11. cameronfield

    cameronfield Well-Known Member

    Could having one really help me all that much? I just dont wanna shell out $150.
     
  12. 07mpshei

    07mpshei Well-Known Member


    2.2 miles!?!??!?! RIDE A BIKE!!!!!!!!!!!!!!!!!!!!!!!!!!
     
  13. cameronfield

    cameronfield Well-Known Member

    The hills and highway part make it too hard to ride a bike, especially in the Texas heat :/.
     
  14. 07mpshei

    07mpshei Well-Known Member

    well if you're looking to make a real difference, don't settle for driving a camry 25 mpg, when a little exercise (i'm talking a 10 minutes bike ride MAX) is all it would take
     
  15. cameronfield

    cameronfield Well-Known Member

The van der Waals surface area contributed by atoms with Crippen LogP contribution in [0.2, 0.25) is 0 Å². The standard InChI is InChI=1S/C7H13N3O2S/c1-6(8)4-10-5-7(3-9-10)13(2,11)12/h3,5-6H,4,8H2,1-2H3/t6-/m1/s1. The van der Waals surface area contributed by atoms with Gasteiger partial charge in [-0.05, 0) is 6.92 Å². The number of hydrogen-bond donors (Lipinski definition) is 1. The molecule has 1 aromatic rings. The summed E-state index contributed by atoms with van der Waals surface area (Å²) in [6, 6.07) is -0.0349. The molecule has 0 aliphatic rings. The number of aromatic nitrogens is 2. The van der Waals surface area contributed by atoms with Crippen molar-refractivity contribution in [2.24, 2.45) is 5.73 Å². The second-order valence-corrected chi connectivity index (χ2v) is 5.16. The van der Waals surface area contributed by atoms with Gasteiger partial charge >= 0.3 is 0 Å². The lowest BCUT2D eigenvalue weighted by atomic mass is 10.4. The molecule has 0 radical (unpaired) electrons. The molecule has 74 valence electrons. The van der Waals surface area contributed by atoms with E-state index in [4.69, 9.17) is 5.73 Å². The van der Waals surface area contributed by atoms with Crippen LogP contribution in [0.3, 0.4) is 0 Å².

A lot of times I end up running errands before/after anyways, so it wouldn't work out.
     
  16. mintsk8er

    mintsk8er Well-Known Member

    It's going to be difficult to get good gas mileage with an auto tranny over such a short distance. I usually don't start to acheive higher than the EPA mileage until i'm about 2 - 3 miles out in my trip anyway.

    The only way you're going to be able to get high numbers on such a short trip is to Fas. You'd have to pulse and glide with Fas the entire trip to get any kind of significant gain in FE. But, if it's really hilly, and theres a lot of traffic then that could make it difficult. Also, it's your call on the Fas-ing. You have an auto so it's generally not recommended.
     
  17. cameronfield

    cameronfield Well-Known Member